I have missed seeing the work. David Minton April 2021
21st October – Closed early due to Lockdown
IN PLACE OF A STATEMENT
This work was in the pipeline at about the same time as Covid was emerging, and the show has gradually shifted across the months of lockdown and restriction. My initial feeling was that the crisis would be over in a couple of months, a completely naive misunderstanding and underestimation of its growth and effects on life and its patterns, and also of the difficulties involved in ‘simply’ managing the situation.
This age is one of management, and management now is at heart an ideological thing controlled by a managerial class. Ideologies describe, define, and shape people and things.
In the back of my mind is the notion of the show as do or die. Being anxious about exactly what I am making, and concerned that it is decoration, work without mind, it is necessary to look it in the eye, for better or worse to do it and see what results, to do what comes to me, to defy it to be trivial, superficial and to accept the truth of what it says. Some time ago in conversation with an SVAF member I joked that all that I really wanted to do was to make a lovely large orange surface, stand and look at it and dribble! What an awful ambition, terrible confession, in a world of theory, of concepts; there is no getting away from it, but maybe more to it? In our now fractured, postmodern-altermodern, postcolonial, time of critique, ‘alternative’ facts, what appears to hark back to 20th century modernist painting might seem an anachronism. A single line of colour echoes Barnett Newman’s ostensibly spiritual Zip paintings, the ‘Onement’ paintings, ‘Adam’. A generational thing, but here they are secular things, bodily and tactile. That too marks out an ideological position.
And since the author has been declared dead and revived, generations of materialists have grown up without religious belief, minimalism has proposed ‘specific objects’. These things of mine with no spiritual intent, may be formal, sentimental memories, pastiche in the worst sense. Or conversely, perhaps they will tell me otherwise, of unintended inevitable Spirituality. Memory is necessarily both of the time remembered and the time of remembering. These paper, pigment, and aluminium things share family resemblances with things of the past, whilst suggesting a social mobility indicative of the evolution of manufactured things, of consumption and the ongoing uncompromising commodification of everything.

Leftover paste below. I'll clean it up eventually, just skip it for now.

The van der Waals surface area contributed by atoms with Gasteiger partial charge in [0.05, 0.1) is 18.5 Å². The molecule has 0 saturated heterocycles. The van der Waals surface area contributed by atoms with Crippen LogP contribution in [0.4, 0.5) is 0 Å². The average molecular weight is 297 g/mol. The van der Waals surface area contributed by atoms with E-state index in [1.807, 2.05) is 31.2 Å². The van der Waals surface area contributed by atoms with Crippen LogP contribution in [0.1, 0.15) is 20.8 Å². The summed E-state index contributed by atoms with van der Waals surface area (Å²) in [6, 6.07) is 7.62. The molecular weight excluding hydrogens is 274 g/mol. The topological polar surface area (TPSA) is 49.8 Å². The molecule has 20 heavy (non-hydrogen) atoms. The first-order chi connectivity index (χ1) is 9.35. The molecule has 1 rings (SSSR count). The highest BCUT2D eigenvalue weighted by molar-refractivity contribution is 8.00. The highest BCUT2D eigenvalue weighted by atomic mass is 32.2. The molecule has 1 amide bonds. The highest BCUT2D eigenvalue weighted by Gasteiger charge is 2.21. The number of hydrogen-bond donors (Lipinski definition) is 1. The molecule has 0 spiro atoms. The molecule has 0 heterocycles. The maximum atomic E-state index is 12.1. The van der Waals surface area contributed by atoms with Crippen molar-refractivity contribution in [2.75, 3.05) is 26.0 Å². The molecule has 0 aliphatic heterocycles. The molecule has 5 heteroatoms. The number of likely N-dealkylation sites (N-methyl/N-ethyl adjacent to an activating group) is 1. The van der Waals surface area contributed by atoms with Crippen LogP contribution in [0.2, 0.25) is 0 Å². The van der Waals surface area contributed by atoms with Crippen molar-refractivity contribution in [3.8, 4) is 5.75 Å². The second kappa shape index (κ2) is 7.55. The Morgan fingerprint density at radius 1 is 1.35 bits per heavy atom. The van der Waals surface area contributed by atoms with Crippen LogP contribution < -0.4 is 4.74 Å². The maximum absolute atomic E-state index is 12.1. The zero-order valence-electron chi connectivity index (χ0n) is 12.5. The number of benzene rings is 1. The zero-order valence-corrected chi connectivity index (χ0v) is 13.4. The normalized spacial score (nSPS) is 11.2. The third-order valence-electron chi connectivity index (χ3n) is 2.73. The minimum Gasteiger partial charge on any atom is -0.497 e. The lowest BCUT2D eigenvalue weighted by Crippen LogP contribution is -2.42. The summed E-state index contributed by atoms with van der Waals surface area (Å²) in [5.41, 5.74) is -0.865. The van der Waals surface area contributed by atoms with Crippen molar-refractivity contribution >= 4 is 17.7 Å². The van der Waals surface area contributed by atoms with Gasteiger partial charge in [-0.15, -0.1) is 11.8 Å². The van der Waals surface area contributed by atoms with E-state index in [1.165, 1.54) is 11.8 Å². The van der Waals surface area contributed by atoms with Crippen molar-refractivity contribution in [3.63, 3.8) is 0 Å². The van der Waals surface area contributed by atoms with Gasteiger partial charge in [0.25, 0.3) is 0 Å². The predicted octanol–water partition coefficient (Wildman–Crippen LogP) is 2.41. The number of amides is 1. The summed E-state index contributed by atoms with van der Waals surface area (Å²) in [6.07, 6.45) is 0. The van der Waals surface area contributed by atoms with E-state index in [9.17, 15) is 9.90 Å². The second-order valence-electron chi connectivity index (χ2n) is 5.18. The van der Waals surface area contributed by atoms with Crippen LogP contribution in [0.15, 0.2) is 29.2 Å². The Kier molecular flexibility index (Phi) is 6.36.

Their softnesses, confined by hard edges made from fear, a compulsion not to err, have one foot in a past when conventional moralities were harsh things, home to painful consequences in the event of their flouting, the other in a present when moralities are matters of convention.
I come across lots of bits and pieces in the form of ideas and things, material, ground pigment, smooth paper, knives and stencils, smoothing and coaxing, touching looking fixing and deciding. In my making I have a beachcombery relationship to all this, wandering between my high and low tides picking up whatever has drifted into view and settled in the stones, things, thoughts, and ideas both resonant and opaque, part understood, in the hope that they will make sense, however small, if not now then tomorrow, a consolation and self-validation, in that what was lost in times of coercion might remain alive, albeit in the moment , still-life.
David Minton 2020
Doors Pigment on paper mounted on aluminium 74 x 53 cm
Tear Two Tear Three
Both pigment on paper mounted on aluminium 74 x 53 cm
David will be in the Gallery every Wednesday 11 – 3 do drop in and chat to him about this new body of work